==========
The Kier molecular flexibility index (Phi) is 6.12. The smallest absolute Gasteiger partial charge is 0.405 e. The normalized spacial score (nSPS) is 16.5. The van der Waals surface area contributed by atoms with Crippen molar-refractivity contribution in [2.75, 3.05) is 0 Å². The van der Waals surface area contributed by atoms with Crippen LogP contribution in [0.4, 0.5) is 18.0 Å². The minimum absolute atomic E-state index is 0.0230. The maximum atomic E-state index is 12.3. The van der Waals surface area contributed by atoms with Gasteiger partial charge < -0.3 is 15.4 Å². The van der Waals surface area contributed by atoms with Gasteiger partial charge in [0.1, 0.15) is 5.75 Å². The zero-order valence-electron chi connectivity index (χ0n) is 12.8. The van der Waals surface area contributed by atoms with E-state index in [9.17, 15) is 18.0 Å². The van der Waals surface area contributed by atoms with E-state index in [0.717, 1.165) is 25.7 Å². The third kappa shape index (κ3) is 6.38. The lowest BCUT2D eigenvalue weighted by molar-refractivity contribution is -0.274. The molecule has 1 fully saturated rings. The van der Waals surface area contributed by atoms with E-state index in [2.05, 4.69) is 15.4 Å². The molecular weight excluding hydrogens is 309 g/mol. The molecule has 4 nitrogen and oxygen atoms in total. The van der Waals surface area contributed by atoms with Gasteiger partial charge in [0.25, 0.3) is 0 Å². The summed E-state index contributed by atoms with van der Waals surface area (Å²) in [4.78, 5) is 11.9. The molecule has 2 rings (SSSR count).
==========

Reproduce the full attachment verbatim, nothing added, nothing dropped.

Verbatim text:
The Kier molecular flexibility index (Phi) is 6.12. The smallest absolute Gasteiger partial charge is 0.405 e. The normalized spacial score (nSPS) is 16.5. The van der Waals surface area contributed by atoms with Crippen molar-refractivity contribution in [2.75, 3.05) is 0 Å². The van der Waals surface area contributed by atoms with Crippen LogP contribution in [0.4, 0.5) is 18.0 Å². The minimum absolute atomic E-state index is 0.0230. The maximum atomic E-state index is 12.3. The van der Waals surface area contributed by atoms with Gasteiger partial charge < -0.3 is 15.4 Å². The van der Waals surface area contributed by atoms with Gasteiger partial charge in [0.1, 0.15) is 5.75 Å². The zero-order valence-electron chi connectivity index (χ0n) is 12.8. The van der Waals surface area contributed by atoms with E-state index in [9.17, 15) is 18.0 Å². The van der Waals surface area contributed by atoms with E-state index in [0.717, 1.165) is 25.7 Å². The third kappa shape index (κ3) is 6.38. The lowest BCUT2D eigenvalue weighted by molar-refractivity contribution is -0.274. The molecule has 1 fully saturated rings. The van der Waals surface area contributed by atoms with E-state index in [2.05, 4.69) is 15.4 Å². The molecular weight excluding hydrogens is 309 g/mol. The molecule has 4 nitrogen and oxygen atoms in total. The van der Waals surface area contributed by atoms with Gasteiger partial charge in [0.25, 0.3) is 0 Å². The summed E-state index contributed by atoms with van der Waals surface area (Å²) in [4.78, 5) is 11.9. The molecule has 2 rings (SSSR count).